Tropical Storm Debby has departed Florida, with residents coming out of shelters and their sealed-up homes to see the aftermath: and it isn’t pretty.
As National Hurricane Center downgraded Debby from a tropical storm to a post-tropical cyclone, the storm moved out to the Atlantic.
The scene it left behind, reports the Daily Mail, will take weeks to clean up.
And little wonder, for Debby produced rain in excess of two feet in some areas of the sunshine state, while Jacksonville recorded its largest two-day rainfall. Live Oak in northern Florida (from where the image above is taken) might have endured the worst of it. There, water reached the top of houses, and cars were entirely submerged.
As well as destroying homes, roads and more than 100 businesses, Debby was responsible for thousands of civilians losing their power (though this has since been restored) and at least three deaths.
The tropical storm had formed in the Gulf of Mexico on Saturday, before heading for Florida, which endured rain for several days. ‘The water came in so fast last night,’ resident Johnny Torres told the Mail. ‘We were lucky to get out what we could.’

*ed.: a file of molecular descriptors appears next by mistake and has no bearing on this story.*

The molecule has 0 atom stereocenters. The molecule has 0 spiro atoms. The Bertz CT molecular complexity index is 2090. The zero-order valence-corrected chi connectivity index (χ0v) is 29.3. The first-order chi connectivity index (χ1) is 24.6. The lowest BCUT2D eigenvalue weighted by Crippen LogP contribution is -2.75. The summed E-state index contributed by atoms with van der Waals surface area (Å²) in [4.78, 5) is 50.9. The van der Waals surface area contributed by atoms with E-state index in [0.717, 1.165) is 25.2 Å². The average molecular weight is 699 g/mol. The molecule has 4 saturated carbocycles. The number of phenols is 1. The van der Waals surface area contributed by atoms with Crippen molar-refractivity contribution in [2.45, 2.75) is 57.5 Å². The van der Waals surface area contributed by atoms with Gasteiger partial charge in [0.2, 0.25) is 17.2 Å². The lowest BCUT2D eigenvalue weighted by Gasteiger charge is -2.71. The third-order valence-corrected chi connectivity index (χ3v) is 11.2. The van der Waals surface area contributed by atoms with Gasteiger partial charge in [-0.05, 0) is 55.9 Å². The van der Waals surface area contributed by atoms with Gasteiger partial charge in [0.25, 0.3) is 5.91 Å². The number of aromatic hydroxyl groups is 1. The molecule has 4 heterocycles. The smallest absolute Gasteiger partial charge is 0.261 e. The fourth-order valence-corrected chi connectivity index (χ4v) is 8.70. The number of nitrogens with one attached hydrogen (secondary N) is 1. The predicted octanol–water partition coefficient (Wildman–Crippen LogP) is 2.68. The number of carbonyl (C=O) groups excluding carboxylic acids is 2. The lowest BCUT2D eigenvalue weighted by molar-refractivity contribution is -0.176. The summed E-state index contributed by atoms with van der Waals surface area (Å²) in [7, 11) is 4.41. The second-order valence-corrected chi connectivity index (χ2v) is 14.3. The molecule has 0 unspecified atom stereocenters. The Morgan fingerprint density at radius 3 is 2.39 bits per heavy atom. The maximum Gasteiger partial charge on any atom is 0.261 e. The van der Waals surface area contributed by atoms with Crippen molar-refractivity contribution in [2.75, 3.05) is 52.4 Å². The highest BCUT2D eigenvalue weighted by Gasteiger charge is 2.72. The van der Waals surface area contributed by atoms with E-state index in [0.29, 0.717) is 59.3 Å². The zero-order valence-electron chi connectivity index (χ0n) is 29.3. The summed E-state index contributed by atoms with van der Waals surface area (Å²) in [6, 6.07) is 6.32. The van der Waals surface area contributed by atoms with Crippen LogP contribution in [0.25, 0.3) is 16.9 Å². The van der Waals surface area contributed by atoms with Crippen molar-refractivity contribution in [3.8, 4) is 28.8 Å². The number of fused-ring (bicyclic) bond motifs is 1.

And the problems are far from over: while Debby may have left town, emergency management experts predict the aftermath will continue to cause problems thanks to lakes and rivers becoming swollen with the record rainfall.
Many rivers in the state reached record levels, according to Brian Koon, the director of the Florida Division of Emergency Management (FEMA). The Sopchoppy river, for one, peaked on Wednesday at 36.1 feet. Prior to Debby’s appearance, the river was 8 feet high. Koon estimated:
‘It’s not over. We’ve got a long way to go. We’ll be dealing with flooding for the next week.’
A full damage assessment will be delivered on Friday by FEMA. On the bright side, reports a glass-half-full New York Times, queues at Disney World were non-existent for those who braved the weather.